So what do you do when you want to get away?
Get a Deal
That old concept of supply and demand that you learned about in college economics is likely going to work in your favor this summer, says Anne Banas, executive editor of SmarterTravel.com. People are traveling less, hotels and resorts are feeling it, and that often translates into savings for the rest of us. I did a quick search on the Internet and found a few chains offering free gas cards for $25 with a night or weekend stay. Granted, it's not a ton of savings in the grand scheme of a vacation tab, but it does help cushion the blow a bit. And if this is a family trip, now's the time to take advantage of offers that involve free meals for kids, which can easily save you $100 or more over the course of a week.
If the hotel you're headed for doesn't seem to be offering up deals, it never hurts to try and negotiate, says Tim Leffel, author of Make Your Travel Dollars Worth a Fortune. "It especially works well if it's a day or two before your stay and the place is likely to be empty, or if you just walk in and it's a case of them either getting your business or you heading elsewhere."
Websites like Orbitz.com and Expedia.com regularly post package deals, so you can book the whole trip in one place and save a bit in the process. If you're flexible, you can sign up for the alert service at AirfareWatchdog.com, which will send you a weekly e-mail with sale prices out of your local airport. And other sites, like Travelocity.com and Kayak.com, let you put in the maximum amount you're willing to pay for a plane ticket, then e-mail you when the price drops below that threshold.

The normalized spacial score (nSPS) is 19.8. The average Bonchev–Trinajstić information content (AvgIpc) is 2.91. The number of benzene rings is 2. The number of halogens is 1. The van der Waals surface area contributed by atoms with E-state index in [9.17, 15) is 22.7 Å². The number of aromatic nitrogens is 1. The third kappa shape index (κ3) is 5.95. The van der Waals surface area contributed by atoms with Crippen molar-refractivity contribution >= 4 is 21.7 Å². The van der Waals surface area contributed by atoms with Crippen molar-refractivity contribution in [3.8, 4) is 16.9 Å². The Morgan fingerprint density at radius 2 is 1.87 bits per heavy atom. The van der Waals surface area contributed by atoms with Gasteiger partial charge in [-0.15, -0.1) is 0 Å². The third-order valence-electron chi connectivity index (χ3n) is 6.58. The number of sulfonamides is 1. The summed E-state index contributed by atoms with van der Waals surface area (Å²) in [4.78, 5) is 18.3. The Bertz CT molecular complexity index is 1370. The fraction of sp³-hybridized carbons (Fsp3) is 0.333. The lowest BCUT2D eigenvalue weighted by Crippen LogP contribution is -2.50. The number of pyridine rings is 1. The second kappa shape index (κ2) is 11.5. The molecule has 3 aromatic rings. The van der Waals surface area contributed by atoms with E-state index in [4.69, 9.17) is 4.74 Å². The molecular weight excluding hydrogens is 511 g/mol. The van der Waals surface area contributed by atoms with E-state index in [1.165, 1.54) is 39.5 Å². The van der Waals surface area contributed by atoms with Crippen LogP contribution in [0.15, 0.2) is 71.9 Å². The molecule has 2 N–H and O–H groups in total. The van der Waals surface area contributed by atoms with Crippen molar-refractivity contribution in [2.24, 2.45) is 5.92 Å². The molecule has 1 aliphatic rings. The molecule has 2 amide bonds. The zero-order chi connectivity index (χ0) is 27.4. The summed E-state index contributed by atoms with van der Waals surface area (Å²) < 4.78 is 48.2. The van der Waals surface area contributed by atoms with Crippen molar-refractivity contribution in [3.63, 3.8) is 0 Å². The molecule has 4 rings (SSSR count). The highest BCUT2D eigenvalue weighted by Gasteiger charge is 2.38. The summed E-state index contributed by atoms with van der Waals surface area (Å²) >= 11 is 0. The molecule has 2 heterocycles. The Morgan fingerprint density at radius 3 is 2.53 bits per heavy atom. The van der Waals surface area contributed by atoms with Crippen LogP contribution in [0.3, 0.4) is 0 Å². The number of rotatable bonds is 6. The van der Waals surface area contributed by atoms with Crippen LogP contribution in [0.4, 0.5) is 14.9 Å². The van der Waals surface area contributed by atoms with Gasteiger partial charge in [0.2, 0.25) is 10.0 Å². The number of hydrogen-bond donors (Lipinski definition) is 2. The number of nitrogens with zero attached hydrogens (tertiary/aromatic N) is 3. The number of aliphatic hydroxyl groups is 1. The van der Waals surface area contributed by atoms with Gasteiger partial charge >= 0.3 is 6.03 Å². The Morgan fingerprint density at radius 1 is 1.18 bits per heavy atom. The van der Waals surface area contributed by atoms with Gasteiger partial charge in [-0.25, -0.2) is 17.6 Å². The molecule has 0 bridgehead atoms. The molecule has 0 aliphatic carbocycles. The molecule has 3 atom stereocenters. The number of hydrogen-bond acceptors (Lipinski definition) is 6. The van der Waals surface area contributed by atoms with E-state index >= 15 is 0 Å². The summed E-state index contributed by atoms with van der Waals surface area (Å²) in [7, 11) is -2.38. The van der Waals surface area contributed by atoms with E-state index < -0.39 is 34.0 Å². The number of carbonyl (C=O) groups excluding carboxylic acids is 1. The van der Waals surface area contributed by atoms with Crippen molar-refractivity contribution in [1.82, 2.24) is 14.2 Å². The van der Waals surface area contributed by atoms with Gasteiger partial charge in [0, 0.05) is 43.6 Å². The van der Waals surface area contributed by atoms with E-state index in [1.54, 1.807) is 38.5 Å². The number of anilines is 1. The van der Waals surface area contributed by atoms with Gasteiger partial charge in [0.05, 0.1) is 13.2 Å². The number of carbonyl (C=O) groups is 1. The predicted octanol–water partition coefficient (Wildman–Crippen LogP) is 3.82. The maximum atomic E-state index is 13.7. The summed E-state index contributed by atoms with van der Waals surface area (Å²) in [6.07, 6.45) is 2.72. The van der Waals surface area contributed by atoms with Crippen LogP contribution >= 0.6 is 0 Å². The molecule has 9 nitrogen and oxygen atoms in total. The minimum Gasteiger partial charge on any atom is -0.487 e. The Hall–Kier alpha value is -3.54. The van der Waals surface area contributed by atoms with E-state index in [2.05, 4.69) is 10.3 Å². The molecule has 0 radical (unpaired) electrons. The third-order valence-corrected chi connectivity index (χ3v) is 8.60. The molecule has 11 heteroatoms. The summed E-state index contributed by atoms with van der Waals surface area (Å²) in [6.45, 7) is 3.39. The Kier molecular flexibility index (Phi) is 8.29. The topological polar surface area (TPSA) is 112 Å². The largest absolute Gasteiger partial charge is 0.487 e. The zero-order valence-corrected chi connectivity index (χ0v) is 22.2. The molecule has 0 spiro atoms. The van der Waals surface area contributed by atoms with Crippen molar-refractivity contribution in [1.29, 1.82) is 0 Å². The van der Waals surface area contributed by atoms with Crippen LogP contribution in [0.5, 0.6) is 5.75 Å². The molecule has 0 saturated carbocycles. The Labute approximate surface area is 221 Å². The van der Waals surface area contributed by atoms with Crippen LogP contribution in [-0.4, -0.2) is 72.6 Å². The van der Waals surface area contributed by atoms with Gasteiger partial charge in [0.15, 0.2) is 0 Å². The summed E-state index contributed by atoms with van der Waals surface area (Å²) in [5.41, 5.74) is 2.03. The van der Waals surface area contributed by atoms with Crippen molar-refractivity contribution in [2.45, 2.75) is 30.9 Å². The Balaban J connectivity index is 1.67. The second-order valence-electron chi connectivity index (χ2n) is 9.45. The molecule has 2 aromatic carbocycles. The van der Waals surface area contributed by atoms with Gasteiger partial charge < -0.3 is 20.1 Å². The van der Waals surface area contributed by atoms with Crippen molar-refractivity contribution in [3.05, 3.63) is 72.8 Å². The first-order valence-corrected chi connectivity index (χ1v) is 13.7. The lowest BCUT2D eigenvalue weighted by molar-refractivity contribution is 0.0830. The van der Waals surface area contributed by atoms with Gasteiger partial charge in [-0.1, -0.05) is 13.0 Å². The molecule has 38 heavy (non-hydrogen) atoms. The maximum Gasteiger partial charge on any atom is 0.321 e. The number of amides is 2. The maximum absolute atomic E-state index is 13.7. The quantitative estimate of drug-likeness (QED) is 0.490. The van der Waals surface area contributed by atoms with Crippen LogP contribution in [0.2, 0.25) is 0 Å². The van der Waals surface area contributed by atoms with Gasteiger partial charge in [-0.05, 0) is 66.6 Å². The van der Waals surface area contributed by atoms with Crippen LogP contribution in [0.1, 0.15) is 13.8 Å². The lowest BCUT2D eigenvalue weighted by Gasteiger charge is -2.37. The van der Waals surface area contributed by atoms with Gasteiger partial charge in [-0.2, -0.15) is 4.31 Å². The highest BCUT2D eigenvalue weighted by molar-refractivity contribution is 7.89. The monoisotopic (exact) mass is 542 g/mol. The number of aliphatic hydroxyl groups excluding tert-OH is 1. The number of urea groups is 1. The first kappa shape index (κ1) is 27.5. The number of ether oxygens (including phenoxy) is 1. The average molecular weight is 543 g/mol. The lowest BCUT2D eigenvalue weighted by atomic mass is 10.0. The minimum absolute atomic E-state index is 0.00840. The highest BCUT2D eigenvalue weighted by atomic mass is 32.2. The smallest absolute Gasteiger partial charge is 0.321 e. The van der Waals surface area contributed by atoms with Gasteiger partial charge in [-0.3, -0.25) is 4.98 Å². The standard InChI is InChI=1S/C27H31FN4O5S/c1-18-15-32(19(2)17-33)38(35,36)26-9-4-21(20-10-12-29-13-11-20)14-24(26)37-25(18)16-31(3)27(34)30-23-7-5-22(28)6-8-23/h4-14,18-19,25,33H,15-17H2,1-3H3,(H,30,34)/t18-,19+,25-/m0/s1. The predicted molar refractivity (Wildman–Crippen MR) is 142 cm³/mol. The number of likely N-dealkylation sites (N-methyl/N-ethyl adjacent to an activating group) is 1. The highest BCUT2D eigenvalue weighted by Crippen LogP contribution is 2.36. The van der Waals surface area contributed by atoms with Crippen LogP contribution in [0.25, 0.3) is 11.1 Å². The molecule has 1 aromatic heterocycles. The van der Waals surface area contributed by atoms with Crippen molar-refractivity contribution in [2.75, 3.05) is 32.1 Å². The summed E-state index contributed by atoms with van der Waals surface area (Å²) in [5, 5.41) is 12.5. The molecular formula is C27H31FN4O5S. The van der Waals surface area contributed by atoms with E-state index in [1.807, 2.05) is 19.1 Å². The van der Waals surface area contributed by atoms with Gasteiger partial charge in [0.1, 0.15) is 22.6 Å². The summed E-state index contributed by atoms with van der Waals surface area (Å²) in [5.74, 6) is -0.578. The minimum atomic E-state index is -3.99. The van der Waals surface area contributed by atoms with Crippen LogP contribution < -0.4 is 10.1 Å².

Enjoy a "Staycation"
This is a relatively new term, but far from a new concept. A recent study by Better Homes and Gardens found that 52 percent of respondents are going to be spending more vacation time at home this year. Your kids might take a little convincing, but it's not nearly as bad as it sounds. Chances are, there's a ton of things to do in your local area that you've yet to discover—things like amusement parks, hiking trails and state parks. Head to your area's convention and visitors bureau and grab a few pamphlets, or ask friends and co-workers for their favorite spots.
Cut Back Elsewhere
If a traditional vacation with all the bells and whistles is really important to you, then you're going to have to take a look at your budget and see how—and if—you can squeeze it in. It's a little late in the game, but you can round up some money quickly if you really commit. Say you either go out to eat or pick up a pizza twice a week. For a family of four, that can easily add up to $100. Make all your meals at home this month, and you'll have $400 extra right there to put toward a trip in August. Walk past your favorite store for the next four weeks, instead of inside of it, and urge the rest of your family to do the same, and you've got another $100 to add to your savings. Streamline your grocery shopping so you only go once a week instead of two or three times (extra trips equal extra impulse buys), and you can add another $50 to the pot. Then, follow our tips for saving on your energy bill, and all told, that's over $550 toward a family vacation—not too shabby!